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Friday, September 19, 2014

NPR's battered wife syndrome! (rough draft)

First let me say I am not making light of abused women or any victims of abuse. I just see a parallel between the often counter intuitive choices that victims of abuse that stay in those relationships make and NPR's anti-public education, pro-corporate reform behavior.

Most people probably think NPR is a huge fan of public education as they are seemingly cut from the same cloth but if you have followed their reporting over the last few years you would quickly come to see that they are not. Now I wouldn't want NPR to be a shill for public education. It is far more import to me to have the right answer than for my answer to be right but NPR has hardly been fair or balanced in their reporting.

Take for example their recent principal round table on common core, evaluating teachers on tests and colleges of education. None had a problem with common core or evaluating teachers based on tests and didn't have complementary things to say about colleges of education either. Not a one. Now are their views out of the mainstream? Sadly not but if you would have heard the piece you might think their views were universal and nothing could be further from the truth.

They also did a piece on alternate teacher certification and used the National Council of Teacher Quality as their go to source. Unfortunately for NPR the NCTQ has been widely criticized and debunked by education experts. Probably not coincidentally they and NPR also receive quite a bit of funding from the Gates Foundation.

Now the NCTQ was critical of alternative certification problems but that doesn't change the fact: The National Council on Teacher Quality (NCTQ), is a Gates-funded organization dedicated to data-driven, market-oriented "reform." It sees itself as a part of a coalition for "a better orchestrated agenda" for accountability, choice, and using test scores to drive the evaluation of teachers. Its forte is publishing non-peer reviewed opinion pieces under the guise of "policy analysis."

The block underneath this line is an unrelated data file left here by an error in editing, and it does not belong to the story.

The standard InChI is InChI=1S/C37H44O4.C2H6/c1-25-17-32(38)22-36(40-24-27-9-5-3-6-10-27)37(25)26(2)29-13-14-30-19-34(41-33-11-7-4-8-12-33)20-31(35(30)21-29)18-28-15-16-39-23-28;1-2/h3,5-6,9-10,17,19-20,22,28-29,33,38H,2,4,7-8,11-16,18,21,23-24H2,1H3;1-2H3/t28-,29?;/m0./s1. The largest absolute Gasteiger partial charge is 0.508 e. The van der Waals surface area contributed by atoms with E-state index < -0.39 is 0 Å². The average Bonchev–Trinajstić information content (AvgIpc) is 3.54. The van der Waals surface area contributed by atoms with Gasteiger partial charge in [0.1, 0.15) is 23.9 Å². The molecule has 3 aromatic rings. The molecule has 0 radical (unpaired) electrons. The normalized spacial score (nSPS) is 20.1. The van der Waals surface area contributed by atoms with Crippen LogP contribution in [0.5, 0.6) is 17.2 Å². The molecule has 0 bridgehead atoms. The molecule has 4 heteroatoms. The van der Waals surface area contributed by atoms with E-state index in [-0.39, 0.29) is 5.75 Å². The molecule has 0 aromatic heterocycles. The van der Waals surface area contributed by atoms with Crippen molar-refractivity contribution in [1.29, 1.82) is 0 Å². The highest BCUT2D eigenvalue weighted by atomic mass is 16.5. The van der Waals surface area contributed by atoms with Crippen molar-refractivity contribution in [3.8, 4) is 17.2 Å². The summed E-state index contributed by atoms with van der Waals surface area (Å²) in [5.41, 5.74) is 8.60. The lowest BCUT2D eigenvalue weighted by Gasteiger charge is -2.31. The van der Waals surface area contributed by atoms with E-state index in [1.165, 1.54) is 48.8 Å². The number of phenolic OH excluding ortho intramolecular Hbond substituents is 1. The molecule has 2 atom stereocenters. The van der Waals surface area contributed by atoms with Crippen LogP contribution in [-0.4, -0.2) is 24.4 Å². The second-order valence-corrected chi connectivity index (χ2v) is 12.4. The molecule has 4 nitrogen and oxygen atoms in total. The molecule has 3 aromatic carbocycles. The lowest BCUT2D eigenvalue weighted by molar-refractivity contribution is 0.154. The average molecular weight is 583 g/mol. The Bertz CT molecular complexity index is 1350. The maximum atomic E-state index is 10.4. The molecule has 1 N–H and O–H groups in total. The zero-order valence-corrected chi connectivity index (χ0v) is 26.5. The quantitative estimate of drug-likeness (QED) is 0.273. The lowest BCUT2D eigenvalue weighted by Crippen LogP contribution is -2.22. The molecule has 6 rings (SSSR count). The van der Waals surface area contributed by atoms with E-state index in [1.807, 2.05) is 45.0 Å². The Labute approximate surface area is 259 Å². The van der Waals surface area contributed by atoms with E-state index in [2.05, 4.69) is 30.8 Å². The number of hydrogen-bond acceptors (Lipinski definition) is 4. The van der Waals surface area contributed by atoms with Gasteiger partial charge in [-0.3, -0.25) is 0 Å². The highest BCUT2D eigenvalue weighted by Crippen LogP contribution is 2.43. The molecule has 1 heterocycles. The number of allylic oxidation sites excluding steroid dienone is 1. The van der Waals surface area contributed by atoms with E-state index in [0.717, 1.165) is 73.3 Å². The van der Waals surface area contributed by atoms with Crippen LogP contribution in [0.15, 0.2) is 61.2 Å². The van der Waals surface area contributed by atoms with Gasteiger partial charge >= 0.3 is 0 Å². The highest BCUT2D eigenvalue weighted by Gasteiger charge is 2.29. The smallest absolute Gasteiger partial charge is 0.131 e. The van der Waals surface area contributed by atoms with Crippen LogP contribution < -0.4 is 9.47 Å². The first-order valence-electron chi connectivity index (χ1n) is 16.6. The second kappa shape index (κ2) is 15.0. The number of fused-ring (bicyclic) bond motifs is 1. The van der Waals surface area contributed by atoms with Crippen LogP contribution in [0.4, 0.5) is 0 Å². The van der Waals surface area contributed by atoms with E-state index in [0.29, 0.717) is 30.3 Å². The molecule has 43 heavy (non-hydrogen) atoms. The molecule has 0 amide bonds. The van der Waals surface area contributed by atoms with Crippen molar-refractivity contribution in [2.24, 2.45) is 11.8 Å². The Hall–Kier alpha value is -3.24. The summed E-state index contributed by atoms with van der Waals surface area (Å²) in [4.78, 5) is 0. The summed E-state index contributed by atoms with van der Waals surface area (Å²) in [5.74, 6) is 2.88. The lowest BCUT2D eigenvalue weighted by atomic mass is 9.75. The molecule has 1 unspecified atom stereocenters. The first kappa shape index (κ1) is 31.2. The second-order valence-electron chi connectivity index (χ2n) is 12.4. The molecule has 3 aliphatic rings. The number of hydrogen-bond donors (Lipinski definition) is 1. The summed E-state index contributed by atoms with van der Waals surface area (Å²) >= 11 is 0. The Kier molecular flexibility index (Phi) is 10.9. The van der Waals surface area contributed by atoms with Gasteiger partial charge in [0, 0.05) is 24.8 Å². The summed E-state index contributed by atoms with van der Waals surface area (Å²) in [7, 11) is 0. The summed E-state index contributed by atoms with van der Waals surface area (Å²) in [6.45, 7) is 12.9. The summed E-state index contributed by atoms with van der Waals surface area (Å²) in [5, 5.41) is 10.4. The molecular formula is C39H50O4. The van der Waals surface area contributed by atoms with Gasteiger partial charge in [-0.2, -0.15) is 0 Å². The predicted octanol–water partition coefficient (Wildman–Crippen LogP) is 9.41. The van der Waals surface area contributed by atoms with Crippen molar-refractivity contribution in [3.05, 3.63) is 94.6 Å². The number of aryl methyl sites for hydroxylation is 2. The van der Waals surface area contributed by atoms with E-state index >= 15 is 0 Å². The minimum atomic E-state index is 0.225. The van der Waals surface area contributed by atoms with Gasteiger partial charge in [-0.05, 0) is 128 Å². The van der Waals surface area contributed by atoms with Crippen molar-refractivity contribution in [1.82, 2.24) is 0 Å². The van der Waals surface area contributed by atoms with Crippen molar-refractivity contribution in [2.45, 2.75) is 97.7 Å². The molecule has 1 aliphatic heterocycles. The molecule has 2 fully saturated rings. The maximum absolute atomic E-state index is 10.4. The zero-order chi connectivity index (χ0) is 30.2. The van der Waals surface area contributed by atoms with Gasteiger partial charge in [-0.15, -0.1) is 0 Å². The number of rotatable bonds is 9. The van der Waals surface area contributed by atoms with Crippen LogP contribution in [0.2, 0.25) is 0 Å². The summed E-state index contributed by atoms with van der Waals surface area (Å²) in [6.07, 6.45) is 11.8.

Then then did a puff piece on the decidedly anti-teacher's union book, the Teacher Wars:  Well, tenure is not a promise of a teaching job for life. It's a promise of due process. So if the administration of a school wants to fire you, they have to gather evidence and build a case for why you should go, and then some neutral arbiter makes a ruling on that. I do conclude in the book that it makes sense for teachers to have some sort of due process. We see throughout American history that the teaching job is very politicized, that teachers are attacked for a whole bunch of reasons that have nothing to do with their competence: whether they support various reform dictates that are coming down from above, what their personal politics are and things like that. So it makes sense that, because their job is so politicized, teachers should have a little more protection than the average worker. 

That said, the current tenure system makes it very difficult in practice to get rid of bad teachers. It makes it a very long, expensive process. I think it makes sense to streamline that.

So on one hand if a administration wants you gone you're gone but on the other due process should be streamlined? The problems here are legion and I go more in depth here.

There are numerous other pro privatization and corporate reform pieces I could point to as well. Now do all their pieces have a similar theme? No, but enough are or are one sided enough that I believe it begs a legitimate questioning of their motives.

But it's not just the pieces they do but the pieces they don't do too. They have practically ignored all the charter school scandals, and concerns about Teach for America, Merit Pay, Arne Duncan, Vouchers and a hole host of issues. Like an ostrich they have buried their heads in the sand only to come out when somebody has something negative to say about public schools and public school teachers.

Let me say that over all I love NPR, in my car they are who I listen to the most but I also feel sorry for NPR. Despite the fact they do a lot of good at a very reasonable price they have faced almost constant attacks to their funding. Living under the threat of imminent demise has to have had played some role with their choices to accept money from ideologically driven groups.

It seems as if they have become so downtrodden, so desperate for cash that they are willing to sacrifice their principals. It's like they are in an abusive relationship and either don't realize they should walk away or are to afraid to do so and are staying willingly, trading a measure of financial security for what is right.

The Gates Foundation, The Walton Foundation and in my hometown of Jacksonville Florida the Chartrand Foundation are all not only big donors to NPR but are also anti-public school teacher, pro-privatization and ideologically driven groups. I get it money is the fuel that drives the world but at the same time don't you want more?  Don't we deserve better?

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